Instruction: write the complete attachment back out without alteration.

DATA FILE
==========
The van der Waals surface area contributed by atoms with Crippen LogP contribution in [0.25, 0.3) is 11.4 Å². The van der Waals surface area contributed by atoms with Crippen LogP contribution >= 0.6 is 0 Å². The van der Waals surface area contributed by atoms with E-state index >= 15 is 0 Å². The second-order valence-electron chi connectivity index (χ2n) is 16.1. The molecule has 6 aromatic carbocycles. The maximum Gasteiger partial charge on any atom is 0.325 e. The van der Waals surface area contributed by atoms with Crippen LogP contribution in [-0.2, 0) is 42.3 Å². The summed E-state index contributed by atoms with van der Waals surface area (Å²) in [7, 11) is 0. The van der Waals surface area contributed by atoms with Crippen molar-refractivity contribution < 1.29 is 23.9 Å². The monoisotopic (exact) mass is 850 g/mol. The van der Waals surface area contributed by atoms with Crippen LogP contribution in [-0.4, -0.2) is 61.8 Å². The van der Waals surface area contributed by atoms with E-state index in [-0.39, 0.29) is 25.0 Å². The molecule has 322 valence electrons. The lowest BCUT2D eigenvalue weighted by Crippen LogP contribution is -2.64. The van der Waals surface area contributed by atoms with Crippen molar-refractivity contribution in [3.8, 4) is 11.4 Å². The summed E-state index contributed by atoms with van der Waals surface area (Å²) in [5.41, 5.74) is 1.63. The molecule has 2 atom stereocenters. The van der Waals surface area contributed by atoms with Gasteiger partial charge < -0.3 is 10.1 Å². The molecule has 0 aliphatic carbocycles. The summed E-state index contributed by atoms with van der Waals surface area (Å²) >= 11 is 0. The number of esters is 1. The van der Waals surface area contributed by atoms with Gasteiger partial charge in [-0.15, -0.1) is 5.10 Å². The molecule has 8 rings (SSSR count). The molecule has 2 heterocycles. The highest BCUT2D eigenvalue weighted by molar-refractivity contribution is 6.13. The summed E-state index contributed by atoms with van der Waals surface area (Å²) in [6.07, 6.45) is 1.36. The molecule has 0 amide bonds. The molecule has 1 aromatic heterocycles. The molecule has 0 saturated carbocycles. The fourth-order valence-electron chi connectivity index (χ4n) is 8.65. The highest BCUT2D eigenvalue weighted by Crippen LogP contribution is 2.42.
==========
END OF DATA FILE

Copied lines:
The van der Waals surface area contributed by atoms with Crippen LogP contribution in [0.25, 0.3) is 11.4 Å². The van der Waals surface area contributed by atoms with Crippen LogP contribution >= 0.6 is 0 Å². The van der Waals surface area contributed by atoms with E-state index >= 15 is 0 Å². The second-order valence-electron chi connectivity index (χ2n) is 16.1. The molecule has 6 aromatic carbocycles. The maximum Gasteiger partial charge on any atom is 0.325 e. The van der Waals surface area contributed by atoms with Crippen LogP contribution in [-0.2, 0) is 42.3 Å². The summed E-state index contributed by atoms with van der Waals surface area (Å²) in [7, 11) is 0. The van der Waals surface area contributed by atoms with Crippen molar-refractivity contribution < 1.29 is 23.9 Å². The monoisotopic (exact) mass is 850 g/mol. The van der Waals surface area contributed by atoms with Crippen LogP contribution in [-0.4, -0.2) is 61.8 Å². The van der Waals surface area contributed by atoms with E-state index in [-0.39, 0.29) is 25.0 Å². The molecule has 322 valence electrons. The lowest BCUT2D eigenvalue weighted by Crippen LogP contribution is -2.64. The van der Waals surface area contributed by atoms with Crippen molar-refractivity contribution in [3.8, 4) is 11.4 Å². The summed E-state index contributed by atoms with van der Waals surface area (Å²) in [5.41, 5.74) is 1.63. The molecule has 2 atom stereocenters. The van der Waals surface area contributed by atoms with Gasteiger partial charge < -0.3 is 10.1 Å². The molecule has 0 aliphatic carbocycles. The summed E-state index contributed by atoms with van der Waals surface area (Å²) >= 11 is 0. The number of esters is 1. The van der Waals surface area contributed by atoms with Gasteiger partial charge in [-0.15, -0.1) is 5.10 Å². The molecule has 8 rings (SSSR count). The molecule has 2 heterocycles. The highest BCUT2D eigenvalue weighted by molar-refractivity contribution is 6.13. The summed E-state index contributed by atoms with van der Waals surface area (Å²) in [6.07, 6.45) is 1.36. The molecule has 0 amide bonds. The molecule has 1 aromatic heterocycles. The molecule has 0 saturated carbocycles. The fourth-order valence-electron chi connectivity index (χ4n) is 8.65. The highest BCUT2D eigenvalue weighted by Crippen LogP contribution is 2.42.